Taking a swipe at Trump is Libyan writer Najwa Benshwatwan’s ‘Return Ticket’ that pokes fun at the preposterousness of what can happen at immigration controls and the pretexts offered when one is being screened purely based on their colour, sex, race, religion or nationality. She initially creates an imaginary village named Schrodinger that has the extraordinary powers to be able to move through time and space and where people are judged purely on good deeds and acts of piety.

But one very odd thing about Schrodinger is the grave of six Americans who came to it and never left: “not out of love, but because the walls of their own nation never stopped rising, day after day, until it was cut off from the world and the world cut off from it. Each attempt by an American tourist to scale the towering walls and return home proved fatal!”

The grandmother then narrates the endless humiliations she encounters as a woman traveller when once she tried to step outside the village in search of her husband and needing to visit some real and imagined places. In one instance, she is forced to take off all of her clothes because it is ‘a crime to feel embarrassed’, but in another, she is faced with the religious fundamentalists who tell her off for not wearing the hijab and threaten her with the punishment of hell.

Carrying us to an ancient time, Yemeni Wajdi al-Ahdal’s ‘The Slow Man’ begins at ‘The Year 100 According to the Babylonian Calendar’ and then moves us right up to the ‘400 Babylonians Era’. Highlighting confrontations and the war between the Egyptians and Babylonians, the tale alludes to how every great and mighty empire sooner or later comes to pass and is replaced by another. In the end, the narrator foresees the total annihilation of the human race as it devours itself for the sake of dominance, power and control.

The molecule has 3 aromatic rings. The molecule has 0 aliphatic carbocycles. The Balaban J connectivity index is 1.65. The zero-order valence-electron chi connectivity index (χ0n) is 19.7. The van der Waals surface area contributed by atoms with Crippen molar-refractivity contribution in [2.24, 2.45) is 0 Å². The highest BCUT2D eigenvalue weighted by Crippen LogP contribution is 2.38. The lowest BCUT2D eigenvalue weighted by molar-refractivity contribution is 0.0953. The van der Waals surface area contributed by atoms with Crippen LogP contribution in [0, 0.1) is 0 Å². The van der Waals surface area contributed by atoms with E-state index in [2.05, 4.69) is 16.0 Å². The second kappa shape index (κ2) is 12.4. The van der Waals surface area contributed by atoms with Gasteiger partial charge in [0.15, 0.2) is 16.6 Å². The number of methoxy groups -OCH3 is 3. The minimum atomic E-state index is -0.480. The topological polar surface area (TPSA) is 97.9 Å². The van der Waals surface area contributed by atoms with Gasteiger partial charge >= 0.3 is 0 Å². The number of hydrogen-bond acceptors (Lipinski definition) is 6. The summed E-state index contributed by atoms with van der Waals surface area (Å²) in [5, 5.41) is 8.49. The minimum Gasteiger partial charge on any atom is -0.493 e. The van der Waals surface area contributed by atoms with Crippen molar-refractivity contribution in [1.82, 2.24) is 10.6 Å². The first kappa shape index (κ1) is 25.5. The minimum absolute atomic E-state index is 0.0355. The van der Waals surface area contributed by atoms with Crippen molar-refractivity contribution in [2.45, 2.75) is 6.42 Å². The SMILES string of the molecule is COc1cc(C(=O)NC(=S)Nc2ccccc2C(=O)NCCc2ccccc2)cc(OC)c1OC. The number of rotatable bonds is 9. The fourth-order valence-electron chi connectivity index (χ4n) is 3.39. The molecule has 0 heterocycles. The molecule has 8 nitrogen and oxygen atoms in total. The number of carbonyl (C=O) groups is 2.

Last but not least are Iraqi Anoud’s ‘Storyteller’ and Somali Ubah Cristina Ali Farah’s ‘Jujube’ that are similar in many ways but written in unique styles. Told by two young females, they both speak of the lived realities of war, its consequent tragedies, the incurred losses of dear ones, the clinging on to false hope and the nightmares that continue even when one is eventually outside of the conflict zone due to the irreversible damage and the invisible scarring.

Bringing to light the incredulity that was felt by many people at Trump’s original order, this powerful anthology offers, in the fictional short story format, all of the associated states of anger, upset, sadness, frustration, and even hilarity at this new added travel stigma. In terms of international borders and the movement of people, it relays the stories of those who end up paying the heaviest price when discriminatory and unfair laws are put into practice. It also, very effectively, turns upside down the President’s Islamophobia, especially as you enter the minds of the whose who have been forced to risk the migrant journey and come to appreciate the complex dynamics that are at play, wherein their religion is in no way of an aggressive nature.

Note: This article was first published circa April 2018